We are leaving for a Russian river cruise on Sept 27th and I am wondering if we should get rubles here in the US at the bank or just wait and use an ATM machine in Russia for our first rubles?
I don't think you'll find any bank that has a supply of rubles handy. So I would wait till you get there.
We got a thousand dollars worth of Ukranian hryvnias last August through Triple A so I'm sure rubles will be available the same way. If you buy a thousand dollars worth there is no handling fee.
At least the last time I checked a few years ago, Russia has strict currency controls, and I doubt Mr. Putin has decided to loosen the state's authority over the monetary supply since. You can only (legally) obtain rubles within Russia. Technically, you're not even supposed to take any rubles outside of the country, although most visitors probably leave with some leftover small change.
The answer to this is the same as for any other currency abroad. Use a bank-owned ATM as soon as you get there. And this will cost you the interbank rate and no fees. The only fee being from your own bank if you are banking with an institution that charges fees for ATM use.
Our son just spent the spring semester in Russia in ST. Petersburg and there was never a problem with this method, nor a fee.
While I agree getting your cash from an ATM is both cheap and convenient, I bought Rubles at Marks & Spenncers in Scotland without any problem. The only probloem I did incur was changing them back when I retuurned as I did not realize they did not accept lower denomination notes. I forget the amount, but I only had small ones and it really did not amount to much. I left them with my sister who gave them to a friend who lives in Russia.
You "bought" rubles at Marks and Spencer? I would really like to know the amount you bought, and what you paid for them - and also the date so we can see what the real exchange rate was that day. Only with these three figures can we see how much extra you paid. the bottom line is that you can always "buy" currency almost anywhere. But at what price? When the exchange rate I just looked up says that 1 British Pound equals 51.86 rubles, how many rubles do you actually get when you purchase them?
It may be a convenience, but all it actually is is giving money away to the banks. They don't need it, there are many better and actual charities there if you want to give away money.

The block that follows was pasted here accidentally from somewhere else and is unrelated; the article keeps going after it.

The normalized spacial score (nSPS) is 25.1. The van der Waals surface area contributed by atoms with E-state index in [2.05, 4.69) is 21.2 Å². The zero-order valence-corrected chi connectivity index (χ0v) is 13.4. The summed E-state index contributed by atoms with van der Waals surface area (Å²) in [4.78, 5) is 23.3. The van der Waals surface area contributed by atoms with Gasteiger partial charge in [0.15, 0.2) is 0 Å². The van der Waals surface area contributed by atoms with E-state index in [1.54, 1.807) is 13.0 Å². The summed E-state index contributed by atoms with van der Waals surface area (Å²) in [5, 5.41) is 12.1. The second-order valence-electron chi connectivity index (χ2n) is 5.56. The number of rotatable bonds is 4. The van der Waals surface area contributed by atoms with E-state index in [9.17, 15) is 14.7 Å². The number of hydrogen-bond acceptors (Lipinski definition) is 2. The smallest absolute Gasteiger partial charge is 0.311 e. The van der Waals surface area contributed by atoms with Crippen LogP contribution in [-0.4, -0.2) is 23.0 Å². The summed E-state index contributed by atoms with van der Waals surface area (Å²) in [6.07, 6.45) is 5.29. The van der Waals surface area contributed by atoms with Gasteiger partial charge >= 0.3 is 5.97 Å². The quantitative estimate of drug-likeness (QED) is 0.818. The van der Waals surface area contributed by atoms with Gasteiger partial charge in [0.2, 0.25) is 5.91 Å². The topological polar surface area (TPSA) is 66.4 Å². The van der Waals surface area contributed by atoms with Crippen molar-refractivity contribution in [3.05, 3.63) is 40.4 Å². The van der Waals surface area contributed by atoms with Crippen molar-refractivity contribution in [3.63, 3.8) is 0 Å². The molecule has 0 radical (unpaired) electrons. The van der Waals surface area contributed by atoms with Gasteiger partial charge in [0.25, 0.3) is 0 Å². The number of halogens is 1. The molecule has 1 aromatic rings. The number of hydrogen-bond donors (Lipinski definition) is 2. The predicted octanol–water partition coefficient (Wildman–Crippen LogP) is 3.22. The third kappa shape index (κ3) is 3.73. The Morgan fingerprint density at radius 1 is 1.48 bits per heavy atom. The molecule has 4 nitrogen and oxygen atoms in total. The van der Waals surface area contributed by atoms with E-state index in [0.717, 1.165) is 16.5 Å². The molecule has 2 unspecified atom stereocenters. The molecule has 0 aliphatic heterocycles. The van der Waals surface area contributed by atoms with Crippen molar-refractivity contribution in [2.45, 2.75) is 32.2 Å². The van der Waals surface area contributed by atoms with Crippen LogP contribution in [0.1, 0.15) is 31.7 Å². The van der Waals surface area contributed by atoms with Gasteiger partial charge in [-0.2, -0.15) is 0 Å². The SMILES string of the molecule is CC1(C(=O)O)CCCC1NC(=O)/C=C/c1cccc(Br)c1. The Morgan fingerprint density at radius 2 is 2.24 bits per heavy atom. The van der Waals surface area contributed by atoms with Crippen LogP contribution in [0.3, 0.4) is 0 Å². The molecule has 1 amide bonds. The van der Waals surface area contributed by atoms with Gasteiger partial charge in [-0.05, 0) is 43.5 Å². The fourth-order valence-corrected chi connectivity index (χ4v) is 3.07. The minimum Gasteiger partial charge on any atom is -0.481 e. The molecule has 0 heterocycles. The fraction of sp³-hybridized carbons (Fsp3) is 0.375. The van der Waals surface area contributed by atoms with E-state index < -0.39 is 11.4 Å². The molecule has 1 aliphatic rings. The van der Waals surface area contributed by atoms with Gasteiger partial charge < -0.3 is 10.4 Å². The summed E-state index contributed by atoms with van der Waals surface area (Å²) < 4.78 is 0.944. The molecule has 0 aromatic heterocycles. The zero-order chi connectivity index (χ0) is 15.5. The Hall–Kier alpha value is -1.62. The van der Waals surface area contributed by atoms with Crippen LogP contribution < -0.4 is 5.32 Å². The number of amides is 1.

Here are the current M&S exchange rates. http://bank.marksandspencer.com/banking/travel-money/overview/#currency-exchange-rates
If you bought them at M&S using dollars, you got a double whammy.
I bought the rubles at M&S with GBP as I have funds there. I realized I was not getting a bargain, but I was stopping ion St. Peterburg on a cruise and had arranged a private tour so did not know if I would be in a position to access an ATM. I was paying for convenience. M&S has the "advantage" of buying back unused currncey at the same rate as they sold it to you, though, as I indicated, I was not able to use this. I was also able to sell some of the Rubles to fellow passengers who discovered they could not use US$ as some stores. The only reason for my post was to indicate that Rubles ARE available outside of Russia. I am disappointed that I have to justify my particular position on this board which is supposed to HELP people, not a carping column.
Yes, this board is supposed to help people. And if you search here you will find many confused questions from people regarding obtaining foreign currency, in spite of the same answers repeated many times as to how to best do this. Advising how to get money at a 10% mark-up is helping how?
(Not to mention the added cost of getting from Wilmington, Delaware to London...)
Per that M and S web page, 1 pound buys 47.3 rubles, when the posted exchange rate would get 51.86. The M and S rate loses 10.7%, getting from an ATM costs under 1%
As I said, aren't there better places to give your unnecessary excess money to?
I really don't think it is necessary for anyone on this board to be so judgmental and rigid (almost to the point of rudeness) about another member's posts or suggestions, and/or how that other person chooses to spend his own money. Iain merely pointed out an alternative option to obtain rubles and he also pointed out its pitfalls. To some of us, convenience and time HAS a monetary value.
Iain, thank you. Your suggestion was very helpful. I have now learned a new source for currency exchange. Only I can decide if it is a good solution for ME.
If you don't get conflicting opinions and discussion to sort out the details ........ you'll never get to the bottom line to make an intelligent decision. There was a past discussion of the excellence of the Sainsburys ATMs. Somebody might couple that with the present Marks and Sparks comments and decide that the place to get a third currency is at the darn grocery store. If you have thin skin, hide and watch.
From "Cruiseportwiki/St Petersburg", under Money:
"...There are ATMs and currency exchange available in the cruise terminals at Marine Facade."
Basic Rule of Getting Money Anywhere: There is not an international port or airport anywhere in the world that does not have a way to dish out cash. Worst case is that you'll have to settle for a rate like Iain got for the first little chunk until you find a bank ATM to get the big gobs. Larry's ten percent won't bust the bank if you only swap out a hundred bucks to get going initially. Unless you're a Timid Traveler and need to have the jingle in your jeans for comfort as you cross the border, there's never a need to get money ahead of time.
I purchased Rubles from Travelex before I left home and then cashed the extra in when I returned home. No problem getting rubles and no problem with the exchange in the U.S.